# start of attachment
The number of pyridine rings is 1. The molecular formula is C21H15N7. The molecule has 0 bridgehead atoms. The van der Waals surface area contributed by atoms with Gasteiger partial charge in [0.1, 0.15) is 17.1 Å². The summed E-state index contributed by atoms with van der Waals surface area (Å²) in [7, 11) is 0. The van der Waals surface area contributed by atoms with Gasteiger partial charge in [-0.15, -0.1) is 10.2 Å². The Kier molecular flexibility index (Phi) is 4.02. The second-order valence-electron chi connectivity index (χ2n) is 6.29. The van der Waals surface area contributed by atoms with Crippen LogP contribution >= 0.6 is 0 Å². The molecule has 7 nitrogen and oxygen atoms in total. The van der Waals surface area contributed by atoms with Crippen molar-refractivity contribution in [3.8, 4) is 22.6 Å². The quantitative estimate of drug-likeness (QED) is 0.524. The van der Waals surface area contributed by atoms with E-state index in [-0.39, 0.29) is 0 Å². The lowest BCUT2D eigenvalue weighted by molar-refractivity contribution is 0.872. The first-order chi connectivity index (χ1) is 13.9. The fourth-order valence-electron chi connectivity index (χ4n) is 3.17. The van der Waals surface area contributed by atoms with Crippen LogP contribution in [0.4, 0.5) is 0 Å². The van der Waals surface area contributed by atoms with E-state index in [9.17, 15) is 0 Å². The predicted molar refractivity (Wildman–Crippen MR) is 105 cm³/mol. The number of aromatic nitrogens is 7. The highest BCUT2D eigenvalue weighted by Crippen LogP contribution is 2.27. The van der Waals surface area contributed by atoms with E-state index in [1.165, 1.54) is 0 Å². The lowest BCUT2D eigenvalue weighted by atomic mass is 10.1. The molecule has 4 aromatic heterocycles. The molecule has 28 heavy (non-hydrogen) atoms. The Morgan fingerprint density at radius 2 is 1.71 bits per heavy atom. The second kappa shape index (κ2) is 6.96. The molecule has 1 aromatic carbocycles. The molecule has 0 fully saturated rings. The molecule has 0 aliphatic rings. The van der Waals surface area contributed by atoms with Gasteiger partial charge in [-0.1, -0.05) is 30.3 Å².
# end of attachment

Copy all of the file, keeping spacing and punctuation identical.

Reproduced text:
The number of pyridine rings is 1. The molecular formula is C21H15N7. The molecule has 0 bridgehead atoms. The van der Waals surface area contributed by atoms with Gasteiger partial charge in [0.1, 0.15) is 17.1 Å². The summed E-state index contributed by atoms with van der Waals surface area (Å²) in [7, 11) is 0. The van der Waals surface area contributed by atoms with Gasteiger partial charge in [-0.15, -0.1) is 10.2 Å². The Kier molecular flexibility index (Phi) is 4.02. The second-order valence-electron chi connectivity index (χ2n) is 6.29. The van der Waals surface area contributed by atoms with Crippen LogP contribution >= 0.6 is 0 Å². The molecule has 7 nitrogen and oxygen atoms in total. The van der Waals surface area contributed by atoms with Crippen molar-refractivity contribution in [3.8, 4) is 22.6 Å². The quantitative estimate of drug-likeness (QED) is 0.524. The van der Waals surface area contributed by atoms with E-state index in [-0.39, 0.29) is 0 Å². The lowest BCUT2D eigenvalue weighted by molar-refractivity contribution is 0.872. The first-order chi connectivity index (χ1) is 13.9. The fourth-order valence-electron chi connectivity index (χ4n) is 3.17. The van der Waals surface area contributed by atoms with Crippen LogP contribution in [0.4, 0.5) is 0 Å². The van der Waals surface area contributed by atoms with E-state index in [9.17, 15) is 0 Å². The predicted molar refractivity (Wildman–Crippen MR) is 105 cm³/mol. The number of aromatic nitrogens is 7. The highest BCUT2D eigenvalue weighted by Crippen LogP contribution is 2.27. The van der Waals surface area contributed by atoms with E-state index in [1.165, 1.54) is 0 Å². The lowest BCUT2D eigenvalue weighted by atomic mass is 10.1. The molecule has 4 aromatic heterocycles. The molecule has 28 heavy (non-hydrogen) atoms. The Morgan fingerprint density at radius 2 is 1.71 bits per heavy atom. The second kappa shape index (κ2) is 6.96. The molecule has 1 aromatic carbocycles. The molecule has 0 fully saturated rings. The molecule has 0 aliphatic rings. The van der Waals surface area contributed by atoms with Gasteiger partial charge in [-0.1, -0.05) is 30.3 Å².